Part I, II, III
Here is my conclusion, and its not a concise one.
Let me start here: I have white privilege. White privilege in that the color of my skin, my ethnic background, does not cause me to deal with the prejudices and racism that plagues many people. My ancestors, the ones I know of, did not face the horrors of slavery and have not been considered and treated as lesser than because of their skin and ethnicity.
My family was maybe poor, half of them dealt with the oppression and patriarchy of being female. But we have a level of white privilege that many people never have. It’s not just in my day to day life, but when it comes to genealogy, there is a glaring problem.
While I can spit in a tube and end up with detailed results on where my family LIKELY came from, many people that are not entirely white get very different results. The reasons are just as much about continued oppression as they are about poverty and a lack of consideration. It is also a part of a story where many people of color have a lack of records and stories of their past. Because no one was keeping track, and because a lot of people were striped of their identity in the name of progress.
So, when a person of Asian or African ancestry spits in a tube, they will not get the wide range of information that I do. This is because there are holes in the record, Africa is at best lumped into regions. Asia looks much the same. So a region the same size of Europe has nothing but a large colored blob to represent its entire region and a massively diverse group of people.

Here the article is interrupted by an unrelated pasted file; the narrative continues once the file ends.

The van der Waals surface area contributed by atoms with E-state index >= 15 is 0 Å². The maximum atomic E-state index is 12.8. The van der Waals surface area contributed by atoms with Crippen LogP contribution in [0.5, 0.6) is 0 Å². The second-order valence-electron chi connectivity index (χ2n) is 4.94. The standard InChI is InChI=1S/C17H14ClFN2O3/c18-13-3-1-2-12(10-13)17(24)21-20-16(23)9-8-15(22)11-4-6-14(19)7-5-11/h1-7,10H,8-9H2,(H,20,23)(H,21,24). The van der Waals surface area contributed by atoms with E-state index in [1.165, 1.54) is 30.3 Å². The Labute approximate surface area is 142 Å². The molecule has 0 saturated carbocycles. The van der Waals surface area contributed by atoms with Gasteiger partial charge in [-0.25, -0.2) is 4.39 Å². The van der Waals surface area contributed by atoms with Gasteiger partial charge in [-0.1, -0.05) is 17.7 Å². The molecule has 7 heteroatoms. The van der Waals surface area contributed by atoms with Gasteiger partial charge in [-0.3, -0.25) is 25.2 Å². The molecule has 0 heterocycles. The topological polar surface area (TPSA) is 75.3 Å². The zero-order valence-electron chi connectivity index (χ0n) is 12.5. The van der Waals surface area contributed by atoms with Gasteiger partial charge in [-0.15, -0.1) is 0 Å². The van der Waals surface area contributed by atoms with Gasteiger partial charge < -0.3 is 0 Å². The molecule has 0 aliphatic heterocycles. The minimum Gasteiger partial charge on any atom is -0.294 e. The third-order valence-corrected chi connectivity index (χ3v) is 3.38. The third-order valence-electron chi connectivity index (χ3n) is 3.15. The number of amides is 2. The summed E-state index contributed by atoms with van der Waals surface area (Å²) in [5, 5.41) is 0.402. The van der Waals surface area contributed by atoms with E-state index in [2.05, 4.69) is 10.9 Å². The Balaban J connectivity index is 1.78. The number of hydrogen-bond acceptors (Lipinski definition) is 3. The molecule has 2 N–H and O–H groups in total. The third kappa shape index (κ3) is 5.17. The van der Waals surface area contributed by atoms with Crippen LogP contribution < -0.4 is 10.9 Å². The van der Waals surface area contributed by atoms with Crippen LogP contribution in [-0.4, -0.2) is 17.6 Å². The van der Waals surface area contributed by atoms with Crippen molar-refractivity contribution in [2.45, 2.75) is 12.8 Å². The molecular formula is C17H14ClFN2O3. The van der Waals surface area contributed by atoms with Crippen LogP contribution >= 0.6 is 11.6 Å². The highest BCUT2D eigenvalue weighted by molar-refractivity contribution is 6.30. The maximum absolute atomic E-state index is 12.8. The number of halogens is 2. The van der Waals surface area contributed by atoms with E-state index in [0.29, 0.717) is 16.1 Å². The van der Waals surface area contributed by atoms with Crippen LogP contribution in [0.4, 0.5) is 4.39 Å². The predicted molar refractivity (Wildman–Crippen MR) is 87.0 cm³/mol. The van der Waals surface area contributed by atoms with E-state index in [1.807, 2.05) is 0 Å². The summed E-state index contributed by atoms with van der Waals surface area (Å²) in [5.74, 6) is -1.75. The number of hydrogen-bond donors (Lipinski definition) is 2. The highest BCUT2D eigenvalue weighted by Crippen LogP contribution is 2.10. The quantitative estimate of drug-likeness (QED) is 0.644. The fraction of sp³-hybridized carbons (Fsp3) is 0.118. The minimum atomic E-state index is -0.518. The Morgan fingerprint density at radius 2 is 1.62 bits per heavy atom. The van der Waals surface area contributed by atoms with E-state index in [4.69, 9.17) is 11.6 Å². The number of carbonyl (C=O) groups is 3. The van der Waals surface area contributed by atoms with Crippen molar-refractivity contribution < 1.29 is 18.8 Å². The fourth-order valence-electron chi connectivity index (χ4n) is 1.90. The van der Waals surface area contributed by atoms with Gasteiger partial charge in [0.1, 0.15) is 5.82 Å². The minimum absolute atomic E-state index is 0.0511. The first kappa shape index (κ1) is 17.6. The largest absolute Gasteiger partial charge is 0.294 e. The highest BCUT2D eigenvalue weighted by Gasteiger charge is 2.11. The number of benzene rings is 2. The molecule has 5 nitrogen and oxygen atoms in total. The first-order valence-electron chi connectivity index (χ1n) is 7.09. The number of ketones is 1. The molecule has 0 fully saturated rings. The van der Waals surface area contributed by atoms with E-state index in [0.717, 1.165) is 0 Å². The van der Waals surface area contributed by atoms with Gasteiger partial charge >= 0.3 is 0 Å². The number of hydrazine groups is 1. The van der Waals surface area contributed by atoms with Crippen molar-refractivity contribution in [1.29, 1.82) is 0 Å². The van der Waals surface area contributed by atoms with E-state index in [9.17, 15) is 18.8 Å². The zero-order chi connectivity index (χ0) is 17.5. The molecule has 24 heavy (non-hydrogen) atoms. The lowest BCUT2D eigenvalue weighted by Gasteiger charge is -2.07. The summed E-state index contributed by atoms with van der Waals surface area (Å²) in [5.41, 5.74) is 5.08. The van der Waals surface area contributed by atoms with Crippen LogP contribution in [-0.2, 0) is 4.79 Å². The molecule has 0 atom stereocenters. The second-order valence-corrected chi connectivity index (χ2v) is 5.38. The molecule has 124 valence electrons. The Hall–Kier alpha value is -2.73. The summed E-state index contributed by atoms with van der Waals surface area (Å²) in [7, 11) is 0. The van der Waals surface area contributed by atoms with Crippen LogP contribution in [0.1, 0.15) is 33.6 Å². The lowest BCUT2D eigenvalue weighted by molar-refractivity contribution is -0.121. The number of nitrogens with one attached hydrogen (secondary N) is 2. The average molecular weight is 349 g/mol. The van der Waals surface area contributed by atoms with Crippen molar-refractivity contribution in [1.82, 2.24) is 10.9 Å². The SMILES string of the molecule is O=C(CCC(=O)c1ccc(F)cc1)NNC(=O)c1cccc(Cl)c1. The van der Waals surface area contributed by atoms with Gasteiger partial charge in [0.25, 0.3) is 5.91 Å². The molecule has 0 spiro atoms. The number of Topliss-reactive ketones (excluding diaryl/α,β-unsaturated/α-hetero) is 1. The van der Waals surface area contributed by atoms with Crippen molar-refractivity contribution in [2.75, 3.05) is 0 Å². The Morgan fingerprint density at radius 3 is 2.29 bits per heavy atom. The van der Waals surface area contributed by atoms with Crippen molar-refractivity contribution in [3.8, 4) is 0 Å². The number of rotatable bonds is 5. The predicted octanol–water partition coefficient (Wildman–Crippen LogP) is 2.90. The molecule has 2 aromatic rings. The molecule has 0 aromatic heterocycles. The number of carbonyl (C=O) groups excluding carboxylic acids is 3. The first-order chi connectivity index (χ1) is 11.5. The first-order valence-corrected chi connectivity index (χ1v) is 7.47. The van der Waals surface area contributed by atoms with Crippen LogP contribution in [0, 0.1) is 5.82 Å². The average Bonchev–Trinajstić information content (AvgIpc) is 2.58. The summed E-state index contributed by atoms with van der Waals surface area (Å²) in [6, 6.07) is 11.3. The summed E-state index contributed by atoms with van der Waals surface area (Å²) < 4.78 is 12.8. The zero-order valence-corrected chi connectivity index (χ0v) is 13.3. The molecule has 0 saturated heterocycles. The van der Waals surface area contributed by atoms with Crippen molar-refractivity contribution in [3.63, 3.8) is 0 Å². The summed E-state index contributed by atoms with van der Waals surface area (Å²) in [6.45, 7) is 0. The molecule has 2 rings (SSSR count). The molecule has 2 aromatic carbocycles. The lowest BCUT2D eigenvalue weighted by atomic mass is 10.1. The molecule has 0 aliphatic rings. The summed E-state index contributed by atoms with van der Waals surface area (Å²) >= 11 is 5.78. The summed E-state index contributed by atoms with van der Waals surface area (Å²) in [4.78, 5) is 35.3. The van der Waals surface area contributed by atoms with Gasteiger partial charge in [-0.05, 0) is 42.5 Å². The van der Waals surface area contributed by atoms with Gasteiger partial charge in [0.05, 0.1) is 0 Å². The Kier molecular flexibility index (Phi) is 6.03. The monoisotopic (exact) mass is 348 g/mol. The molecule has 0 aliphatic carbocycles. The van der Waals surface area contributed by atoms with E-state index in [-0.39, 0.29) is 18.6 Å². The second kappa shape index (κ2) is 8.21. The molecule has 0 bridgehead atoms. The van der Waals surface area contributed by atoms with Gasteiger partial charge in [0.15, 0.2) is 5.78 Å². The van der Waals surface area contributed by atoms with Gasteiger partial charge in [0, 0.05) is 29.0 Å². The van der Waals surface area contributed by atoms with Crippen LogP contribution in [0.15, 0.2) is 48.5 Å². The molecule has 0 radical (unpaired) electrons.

The other issue is that this information is so new, and so ever-changing that it has a lot of holes in it. Holes that are slowly being filled with each new DNA test, each new set of samples, new surveys, and as the science improves.
In a recent Terry Gross Fresh Air interview with journalist Alex Wagner, I learned a lot about the problems of the tests for people looking beyond a Euro-centric story. As mentioned in the interview Alex Wagner talked to DNA scientists and many of them said these tests are like looking into a crystal ball. You just see yourself and the fantasy of smoke and mirrors. It’s maybe not that fantastical, but there is a lot of room for improvement.
So my conclusion is that my own experience, and the experience of others is that there are surprising chapters in one’s DNA story. Sometimes those chapters may need to be rewritten and edited when new evidence is found. This is the way science, history, journalism, and all other information-based research should be understood and shared. An asterisk with “to be amended” in the footnotes.
Therefore, I have landed as I think these tests are mostly good, reminders that we are all more interconnected than we imagine. We are all cousins of cousins of cousins. We have mysterious relatives with deep stories and backgrounds that are as significant from one to another. Maybe that is the true story.
It’s less of what percentage point and what country someone came from, and more of the individuals that happened to connect to create a person living in an age where we can find these pieces, easily, on an electronic box that is also connected to the world.